World Library  
Flag as Inappropriate
Email this Article

Ambelau people

Article Id: WHEBN0029456298
Reproduction Date:

Title: Ambelau people  
Author: World Heritage Encyclopedia
Language: English
Subject: Ethnic groups in Indonesia, Ambelau, Fayu people, Lani people, Dayak Mualang
Collection:
Publisher: World Heritage Encyclopedia
Publication
Date:
 

Ambelau people

Ambelau people
Ambelay
Total population
8,260[1]
Regions with significant populations
Maluku Islands (Ambelau, Buru), Indonesia
Languages
Ambelau language, Indonesian language
Religion
Islam (predominantly), Christianity
Related ethnic groups
Lisela people, Kayeli people

The Ambelau (Indonesian: Suku Ambelau) people are an ethnic group who form the majority of the population of the Indonesian island of Ambelau. They also live on nearby island Buru and other islands. By ethnography, Ambelau are close to most indigenous peoples of Buru island. They number about 8,260, and speak Ambelau language.[2][3]

Ambelau people form a majority on Ambelau and each of its settlements and they inhabit the coastal areas of the island.[4] The largest Ambelau community outside Ambelau island is the village of Wae Tawa (700 people) south-east of Buru. Its members maintain their ethnic identity and keep cultural, social and economic ties with Ambelau island. Ambelau minorities also live in other parts of Buru, on Ambon and other Maluku Islands and in Jakarta.[4][5] During the Dutch colonization in the first half of the 17th century, most Ambelau people were forced to move to Buru to work on the Dutch spice plantations.[2]

The nation speaks Ambelau language, which belongs to the Central Maluku branch of the Malayo-Polynesian languages.[6] Most of Ambelau people also speak Indonesian or the Ambon dialect of Malay language (Melayu Ambon), which is a simplified Indonesian language with additions of the local lexicon.[2] The vast majority are Sunni Muslims with a small fraction of Christians, and remnants of traditional local beliefs.[4]

Most Ambelau people are engaged in farming. The mountainous terrain of Ambelau island hinders cultivation of rice, which is the major crop of the region, and therefore maize, sago, sweet potato, cocoa, coco, allspice and nutmeg are grown instead in the coastal areas. Some residents of Ambelau work at the sago plantation on Buru.[2] Hunting the wild pig Buru babirusa is common, but tuna fishing is mostly localized to the villages of Massawa and Ulima. Traditional Buru houses are made from bamboo, often on stilts. The roofs are covered with palm leaves or reeds, with tiles becoming progressively popular.[4] National Buru costume is similar that of most other Indonesia peoples. Men wear sarong (a kind of kilt) and a long-skirted tunic, and women are dressed in sarong and a shorter jacket. The specificity of Ambelau clothing is the preference of red color in holiday attire, which also includes hats of peculiar shape – a peaked cap with a plume for men and dressing with panache for women.[7]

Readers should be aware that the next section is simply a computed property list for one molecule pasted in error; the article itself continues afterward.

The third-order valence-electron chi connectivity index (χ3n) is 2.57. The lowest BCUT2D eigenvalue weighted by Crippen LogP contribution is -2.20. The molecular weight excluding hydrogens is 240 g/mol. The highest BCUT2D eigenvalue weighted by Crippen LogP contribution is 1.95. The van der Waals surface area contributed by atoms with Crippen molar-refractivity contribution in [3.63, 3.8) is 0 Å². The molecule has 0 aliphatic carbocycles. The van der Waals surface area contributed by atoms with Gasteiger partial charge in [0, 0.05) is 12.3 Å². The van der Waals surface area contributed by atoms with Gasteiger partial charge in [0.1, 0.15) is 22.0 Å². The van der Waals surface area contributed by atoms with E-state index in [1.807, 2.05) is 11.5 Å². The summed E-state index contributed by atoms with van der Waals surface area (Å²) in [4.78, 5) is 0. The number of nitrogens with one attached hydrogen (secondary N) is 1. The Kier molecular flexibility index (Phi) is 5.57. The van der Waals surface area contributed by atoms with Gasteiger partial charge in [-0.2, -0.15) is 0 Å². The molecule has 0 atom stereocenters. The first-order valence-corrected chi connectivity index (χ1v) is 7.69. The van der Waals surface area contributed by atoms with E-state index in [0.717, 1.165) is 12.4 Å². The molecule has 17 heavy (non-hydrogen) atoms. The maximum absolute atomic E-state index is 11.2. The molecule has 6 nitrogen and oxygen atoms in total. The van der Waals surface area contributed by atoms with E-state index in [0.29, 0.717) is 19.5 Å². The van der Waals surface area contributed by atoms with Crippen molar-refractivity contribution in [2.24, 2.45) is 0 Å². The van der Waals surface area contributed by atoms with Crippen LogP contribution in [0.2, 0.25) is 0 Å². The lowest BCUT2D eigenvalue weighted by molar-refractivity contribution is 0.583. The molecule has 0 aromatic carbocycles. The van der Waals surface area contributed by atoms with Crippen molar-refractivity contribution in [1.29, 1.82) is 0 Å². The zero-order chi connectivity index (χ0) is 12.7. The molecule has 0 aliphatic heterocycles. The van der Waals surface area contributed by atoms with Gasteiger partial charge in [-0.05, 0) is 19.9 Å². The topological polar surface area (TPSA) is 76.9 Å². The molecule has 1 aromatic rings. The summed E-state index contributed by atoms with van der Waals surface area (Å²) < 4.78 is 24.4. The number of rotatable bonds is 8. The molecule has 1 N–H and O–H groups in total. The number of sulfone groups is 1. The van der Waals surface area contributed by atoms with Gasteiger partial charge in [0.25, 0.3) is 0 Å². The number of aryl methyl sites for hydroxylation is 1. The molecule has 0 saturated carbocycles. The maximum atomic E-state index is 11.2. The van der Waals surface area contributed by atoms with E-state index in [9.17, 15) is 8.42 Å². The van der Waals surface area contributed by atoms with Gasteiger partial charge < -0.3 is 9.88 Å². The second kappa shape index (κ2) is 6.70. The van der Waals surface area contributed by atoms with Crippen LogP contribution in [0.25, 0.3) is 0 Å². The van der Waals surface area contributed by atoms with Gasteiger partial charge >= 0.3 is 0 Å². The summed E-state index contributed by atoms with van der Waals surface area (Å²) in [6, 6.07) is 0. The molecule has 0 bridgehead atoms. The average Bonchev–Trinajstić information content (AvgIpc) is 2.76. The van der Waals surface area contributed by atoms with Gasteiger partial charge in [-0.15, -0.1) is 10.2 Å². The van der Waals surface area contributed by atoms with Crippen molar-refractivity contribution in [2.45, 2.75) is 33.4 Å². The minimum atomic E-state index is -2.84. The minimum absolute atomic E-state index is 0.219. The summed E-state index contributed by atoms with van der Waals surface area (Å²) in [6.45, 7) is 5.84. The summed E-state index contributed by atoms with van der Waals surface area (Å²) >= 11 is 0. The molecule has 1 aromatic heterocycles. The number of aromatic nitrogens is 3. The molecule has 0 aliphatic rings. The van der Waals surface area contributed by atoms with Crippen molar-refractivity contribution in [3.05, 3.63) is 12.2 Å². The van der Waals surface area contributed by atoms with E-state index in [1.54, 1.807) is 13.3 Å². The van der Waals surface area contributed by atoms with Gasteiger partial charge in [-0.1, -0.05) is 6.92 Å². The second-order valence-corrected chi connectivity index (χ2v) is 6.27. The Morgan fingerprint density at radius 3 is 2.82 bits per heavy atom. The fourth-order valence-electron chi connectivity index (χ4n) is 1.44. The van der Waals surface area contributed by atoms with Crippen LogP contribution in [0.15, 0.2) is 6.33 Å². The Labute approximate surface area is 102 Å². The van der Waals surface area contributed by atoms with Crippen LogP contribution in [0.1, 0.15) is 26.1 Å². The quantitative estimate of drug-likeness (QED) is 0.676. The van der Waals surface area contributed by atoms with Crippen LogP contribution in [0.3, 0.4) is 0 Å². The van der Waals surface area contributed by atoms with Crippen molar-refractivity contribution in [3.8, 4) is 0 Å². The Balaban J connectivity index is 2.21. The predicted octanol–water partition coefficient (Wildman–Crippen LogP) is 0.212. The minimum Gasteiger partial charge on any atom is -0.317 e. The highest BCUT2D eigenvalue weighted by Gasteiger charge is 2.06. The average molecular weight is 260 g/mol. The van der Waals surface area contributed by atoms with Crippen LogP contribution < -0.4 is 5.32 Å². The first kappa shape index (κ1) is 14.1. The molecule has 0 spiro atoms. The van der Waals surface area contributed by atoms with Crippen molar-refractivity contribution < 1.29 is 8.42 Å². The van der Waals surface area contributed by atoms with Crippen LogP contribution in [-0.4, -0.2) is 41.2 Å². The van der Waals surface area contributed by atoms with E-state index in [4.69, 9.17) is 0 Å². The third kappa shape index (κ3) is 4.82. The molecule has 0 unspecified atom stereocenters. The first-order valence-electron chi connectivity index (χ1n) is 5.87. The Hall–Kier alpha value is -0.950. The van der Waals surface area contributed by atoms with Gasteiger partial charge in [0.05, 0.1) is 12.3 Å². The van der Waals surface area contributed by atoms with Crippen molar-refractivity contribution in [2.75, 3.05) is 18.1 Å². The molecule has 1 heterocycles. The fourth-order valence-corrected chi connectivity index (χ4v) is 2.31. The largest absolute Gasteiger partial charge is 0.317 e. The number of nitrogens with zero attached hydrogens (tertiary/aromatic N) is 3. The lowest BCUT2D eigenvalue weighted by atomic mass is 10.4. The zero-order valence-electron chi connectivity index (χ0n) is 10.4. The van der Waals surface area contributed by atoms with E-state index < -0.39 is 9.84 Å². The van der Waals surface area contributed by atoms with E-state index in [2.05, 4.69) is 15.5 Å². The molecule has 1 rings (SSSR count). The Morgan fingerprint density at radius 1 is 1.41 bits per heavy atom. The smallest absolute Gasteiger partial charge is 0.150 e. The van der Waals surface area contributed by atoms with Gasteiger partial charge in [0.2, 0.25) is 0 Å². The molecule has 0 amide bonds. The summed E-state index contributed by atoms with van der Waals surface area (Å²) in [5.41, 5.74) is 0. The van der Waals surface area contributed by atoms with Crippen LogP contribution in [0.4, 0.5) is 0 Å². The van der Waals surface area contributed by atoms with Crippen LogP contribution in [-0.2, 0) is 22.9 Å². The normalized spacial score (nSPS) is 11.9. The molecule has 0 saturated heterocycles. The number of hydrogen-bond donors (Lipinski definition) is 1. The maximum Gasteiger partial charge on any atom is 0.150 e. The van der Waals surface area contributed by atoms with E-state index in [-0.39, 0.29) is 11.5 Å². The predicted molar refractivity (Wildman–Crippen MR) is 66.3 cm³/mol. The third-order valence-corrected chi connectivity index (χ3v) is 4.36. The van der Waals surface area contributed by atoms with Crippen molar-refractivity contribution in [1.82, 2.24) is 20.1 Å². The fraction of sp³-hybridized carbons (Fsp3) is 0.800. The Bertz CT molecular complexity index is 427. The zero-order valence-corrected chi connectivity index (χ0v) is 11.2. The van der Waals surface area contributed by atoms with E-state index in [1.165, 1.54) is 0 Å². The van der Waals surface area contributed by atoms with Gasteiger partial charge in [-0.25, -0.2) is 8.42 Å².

References

  1. ^ "Ambelau people in Indonesia".  
  2. ^ a b c d М. А. Членов. Амбелаунцы (in Russian). Encyclopedia of peoples and religions of the world. 
  3. ^
  4. ^ a b c d "Local knowledge and fisheries management" (PDF). Center for Coastal and Marine Resources Studies, Bogor Agricultural University. 
  5. ^  
  6. ^
  7. ^ "Ambelau". Ohio University. 


This article was sourced from Creative Commons Attribution-ShareAlike License; additional terms may apply. World Heritage Encyclopedia content is assembled from numerous content providers, Open Access Publishing, and in compliance with The Fair Access to Science and Technology Research Act (FASTR), Wikimedia Foundation, Inc., Public Library of Science, The Encyclopedia of Life, Open Book Publishers (OBP), PubMed, U.S. National Library of Medicine, National Center for Biotechnology Information, U.S. National Library of Medicine, National Institutes of Health (NIH), U.S. Department of Health & Human Services, and USA.gov, which sources content from all federal, state, local, tribal, and territorial government publication portals (.gov, .mil, .edu). Funding for USA.gov and content contributors is made possible from the U.S. Congress, E-Government Act of 2002.
 
Crowd sourced content that is contributed to World Heritage Encyclopedia is peer reviewed and edited by our editorial staff to ensure quality scholarly research articles.
 
By using this site, you agree to the Terms of Use and Privacy Policy. World Heritage Encyclopedia™ is a registered trademark of the World Public Library Association, a non-profit organization.
 


Copyright © World Library Foundation. All rights reserved. eBooks from Project Gutenberg are sponsored by the World Library Foundation,
a 501c(4) Member's Support Non-Profit Organization, and is NOT affiliated with any governmental agency or department.